The authors recognize that the diversity of disorders and the lack of a distinct syndrome accompanying 1q21.1 rearrangements will complicate genetic diagnosing and counseling. They suggest that clinicians caring for patients who have unexplained developmental abnormalities consider the identification of a 1q21.1 rearrangement in a patient a significant clinical finding and probably an influential genetic factor contributing to the patient's disorder. Evaluating the patient's family members may reveal apparently unaffected or mildly affected relatives carrying the same rearrangement. Keeping in mind the many possible repercussions of having this rearrangement in the chromosome, the authors suggest that young carriers should be monitored over the long term for the emergence of learning disabilities, autism, schizophrenia, or other neuropsychiatric disorders.

This study, the authors said, adds 1q21.1 as a chromosomal locus to the growing list of structural variants that might eventually be included in genetic screening panels for people with developmental delays or neuropsychiatric diagnoses.

"Counseling in the prenatal setting," the researchers wrote, "will present the greatest challenge: although the likelihood of an abnormal outcome is high in a person with a 1q21.1 rearrangement, current knowledge does not allow us to predict which abnormality will occur in any given person."


'/>"/>

Contact: Leila Gray
206-685-0381
University of Washington
Source:Eurekalert

Related biology news :

1. Experts meet on need for new rules to govern worlds fragile polar regions
2. Unexplored Arctic region to be mapped
3. Regional Law Enforcement Data Exchange System Expands
4. Colorado Rocky Mountain Region: A Geological Cornucopia
5. Wisconsin Governor Jim Doyle to receive Regional Policy Award from ESA
6. NJIT architect professor advocates best-building practices for high wind regions
7. Titanium Group to Attend Regional ICT Meeting in Thailand
8. Regional nuclear conflict would create near-global ozone hole, says CU-Boulder study
9. Sudden ecosystem flips imperil worlds poorest regions, say water experts
10. Brown hosts regional bioengineering conference
11. Harlequin frog rediscovered in remote region of Colombia
Post Your Comments:
*Name:
*Comment:
*Email:
(Date:6/14/2017)... , June 15, 2017  IBM (NYSE: IBM ) is ... tech event dedicated to developing collaboration between startups and global ... June 15-17. During the event, nine startups will showcase the ... in various industries. France ... international market, with a 30 percent increase in the number ...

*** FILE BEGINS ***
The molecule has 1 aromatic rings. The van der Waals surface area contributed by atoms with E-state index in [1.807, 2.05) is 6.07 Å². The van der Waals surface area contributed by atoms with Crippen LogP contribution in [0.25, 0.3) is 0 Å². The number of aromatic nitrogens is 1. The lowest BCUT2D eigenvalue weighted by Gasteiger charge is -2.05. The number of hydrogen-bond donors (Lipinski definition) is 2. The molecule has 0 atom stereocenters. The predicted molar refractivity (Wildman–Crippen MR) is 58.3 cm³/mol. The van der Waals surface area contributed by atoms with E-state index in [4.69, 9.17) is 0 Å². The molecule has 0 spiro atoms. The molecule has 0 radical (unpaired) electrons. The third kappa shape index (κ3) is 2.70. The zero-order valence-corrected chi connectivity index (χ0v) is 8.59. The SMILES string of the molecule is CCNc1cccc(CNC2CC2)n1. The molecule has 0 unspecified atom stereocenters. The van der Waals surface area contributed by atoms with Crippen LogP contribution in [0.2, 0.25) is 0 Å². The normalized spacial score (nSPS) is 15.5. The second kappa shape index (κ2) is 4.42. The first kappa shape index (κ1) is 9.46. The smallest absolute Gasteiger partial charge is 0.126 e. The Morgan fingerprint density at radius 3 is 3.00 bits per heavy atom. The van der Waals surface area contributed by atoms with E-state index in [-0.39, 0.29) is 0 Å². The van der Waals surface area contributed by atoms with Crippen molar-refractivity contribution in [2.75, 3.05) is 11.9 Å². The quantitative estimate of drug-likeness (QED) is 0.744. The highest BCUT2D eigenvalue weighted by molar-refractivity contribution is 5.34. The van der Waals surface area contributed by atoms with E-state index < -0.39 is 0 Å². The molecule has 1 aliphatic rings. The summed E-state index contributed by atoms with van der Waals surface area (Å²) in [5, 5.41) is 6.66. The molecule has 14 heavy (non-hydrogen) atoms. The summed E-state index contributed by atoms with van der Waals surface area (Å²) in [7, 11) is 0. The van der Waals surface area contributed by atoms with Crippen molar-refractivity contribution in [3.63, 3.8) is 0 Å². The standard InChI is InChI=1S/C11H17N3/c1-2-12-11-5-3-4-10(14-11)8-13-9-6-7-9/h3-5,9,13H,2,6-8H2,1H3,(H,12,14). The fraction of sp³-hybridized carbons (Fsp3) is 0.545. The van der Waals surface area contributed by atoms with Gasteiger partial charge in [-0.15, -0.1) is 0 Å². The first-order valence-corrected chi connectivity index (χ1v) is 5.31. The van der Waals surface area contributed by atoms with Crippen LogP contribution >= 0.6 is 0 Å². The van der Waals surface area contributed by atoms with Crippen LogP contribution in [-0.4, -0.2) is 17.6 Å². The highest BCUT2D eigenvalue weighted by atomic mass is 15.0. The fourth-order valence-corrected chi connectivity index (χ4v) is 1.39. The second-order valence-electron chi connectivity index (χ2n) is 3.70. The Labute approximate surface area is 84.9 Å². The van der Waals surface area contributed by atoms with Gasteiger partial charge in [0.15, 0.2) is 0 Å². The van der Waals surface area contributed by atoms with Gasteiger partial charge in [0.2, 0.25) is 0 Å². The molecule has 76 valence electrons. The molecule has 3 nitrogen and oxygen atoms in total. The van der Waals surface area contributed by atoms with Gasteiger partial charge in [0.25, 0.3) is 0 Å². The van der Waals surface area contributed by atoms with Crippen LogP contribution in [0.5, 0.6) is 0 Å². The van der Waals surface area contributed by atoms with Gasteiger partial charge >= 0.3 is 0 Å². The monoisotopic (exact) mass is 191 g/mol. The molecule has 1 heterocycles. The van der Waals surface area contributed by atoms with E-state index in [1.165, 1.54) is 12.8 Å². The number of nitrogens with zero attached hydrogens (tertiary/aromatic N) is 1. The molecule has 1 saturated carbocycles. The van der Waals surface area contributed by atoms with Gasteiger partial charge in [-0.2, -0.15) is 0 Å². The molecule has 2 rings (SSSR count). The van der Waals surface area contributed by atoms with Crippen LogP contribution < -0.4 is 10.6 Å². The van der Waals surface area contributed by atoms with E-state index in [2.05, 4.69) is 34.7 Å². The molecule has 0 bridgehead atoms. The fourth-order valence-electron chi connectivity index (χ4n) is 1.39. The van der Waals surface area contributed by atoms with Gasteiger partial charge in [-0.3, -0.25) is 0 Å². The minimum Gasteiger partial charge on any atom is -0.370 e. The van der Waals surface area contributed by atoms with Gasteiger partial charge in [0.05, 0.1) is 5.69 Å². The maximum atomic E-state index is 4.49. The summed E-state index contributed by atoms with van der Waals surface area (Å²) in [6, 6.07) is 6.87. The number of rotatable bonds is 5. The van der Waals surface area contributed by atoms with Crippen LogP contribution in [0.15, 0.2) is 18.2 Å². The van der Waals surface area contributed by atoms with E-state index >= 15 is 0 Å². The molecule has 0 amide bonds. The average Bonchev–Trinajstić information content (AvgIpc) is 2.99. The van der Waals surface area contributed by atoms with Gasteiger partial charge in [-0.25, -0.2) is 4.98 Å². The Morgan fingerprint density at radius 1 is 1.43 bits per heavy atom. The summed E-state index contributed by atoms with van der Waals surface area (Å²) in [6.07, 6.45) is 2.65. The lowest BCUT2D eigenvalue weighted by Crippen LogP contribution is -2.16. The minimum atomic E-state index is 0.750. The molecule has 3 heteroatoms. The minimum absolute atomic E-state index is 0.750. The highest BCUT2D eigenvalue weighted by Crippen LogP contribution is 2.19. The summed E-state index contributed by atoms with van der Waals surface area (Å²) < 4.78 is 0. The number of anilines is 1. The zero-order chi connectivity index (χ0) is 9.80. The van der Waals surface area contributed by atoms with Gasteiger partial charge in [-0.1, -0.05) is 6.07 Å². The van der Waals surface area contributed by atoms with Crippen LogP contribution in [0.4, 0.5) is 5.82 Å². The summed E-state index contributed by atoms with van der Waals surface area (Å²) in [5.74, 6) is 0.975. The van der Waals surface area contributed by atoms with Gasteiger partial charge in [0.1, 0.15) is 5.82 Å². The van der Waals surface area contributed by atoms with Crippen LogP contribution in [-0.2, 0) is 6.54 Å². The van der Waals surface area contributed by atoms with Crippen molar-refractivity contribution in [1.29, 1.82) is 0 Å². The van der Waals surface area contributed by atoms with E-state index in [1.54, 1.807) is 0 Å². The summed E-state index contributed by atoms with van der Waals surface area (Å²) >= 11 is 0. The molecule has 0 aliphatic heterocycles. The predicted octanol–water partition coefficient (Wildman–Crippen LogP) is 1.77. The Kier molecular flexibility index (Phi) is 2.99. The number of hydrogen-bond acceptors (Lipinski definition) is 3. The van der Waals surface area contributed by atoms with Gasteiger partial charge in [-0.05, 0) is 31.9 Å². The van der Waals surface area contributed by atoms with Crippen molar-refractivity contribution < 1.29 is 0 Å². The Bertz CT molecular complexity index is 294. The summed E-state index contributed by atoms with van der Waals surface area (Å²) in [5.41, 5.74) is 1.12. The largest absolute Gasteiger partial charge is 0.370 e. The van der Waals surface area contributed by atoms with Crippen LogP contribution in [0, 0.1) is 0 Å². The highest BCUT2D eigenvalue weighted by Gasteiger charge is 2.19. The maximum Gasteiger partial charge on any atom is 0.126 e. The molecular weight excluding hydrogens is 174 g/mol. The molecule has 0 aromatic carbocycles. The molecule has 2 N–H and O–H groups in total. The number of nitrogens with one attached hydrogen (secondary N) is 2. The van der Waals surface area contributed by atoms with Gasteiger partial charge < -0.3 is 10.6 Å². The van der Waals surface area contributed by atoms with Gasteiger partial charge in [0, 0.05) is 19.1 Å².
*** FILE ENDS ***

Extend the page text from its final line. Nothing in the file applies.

(Date:4/24/2017)... WASHINGTON , April 24, 2017 ... counsel and partner with  Identity Strategy Partners, LLP ... "With or without President Trump,s March 6, ... Foreign Terrorist Entry , refugee vetting can be instilled ... refugee resettlement. (Right now, all refugee applications are ...
(Date:4/13/2017)... According to a new market research report "Consumer ... Administration, and Authorization), Service, Authentication Type, Deployment Mode, Vertical, and Region - ... to grow from USD 14.30 Billion in 2017 to USD 31.75 Billion ... ... MarketsandMarkets Logo ...
Breaking Biology News(10 mins):
(Date:10/10/2017)... ... 10, 2017 , ... The Pittcon Program Committee is pleased ... scientists who have made outstanding contributions to analytical chemistry and applied spectroscopy. Each ... leading conference and exposition for laboratory science, which will be held February 26-March ...
(Date:10/9/2017)... ... 09, 2017 , ... The award-winning American Farmer television series will feature 3 ... airs Tuesdays at 8:30aET on RFD-TV. , With global population estimates nearing ten ... to continue to feed a growing nation. At the same time, many of our ...
(Date:10/9/2017)... Phoenix, Arizona (PRWEB) , ... October 09, 2017 ... ... of Kindred, a four-tiered line of medical marijuana products targeting the needs of ... production and packaging of Kindred takes place in Phoenix, Arizona. , As operators ...
(Date:10/7/2017)... ... October 06, 2017 , ... ... consulting for microscopy and surface analysis, Nanoscience Instruments is now expanding into ... a broad range of contract analysis services for advanced applications. Services will ...
Breaking Biology Technology: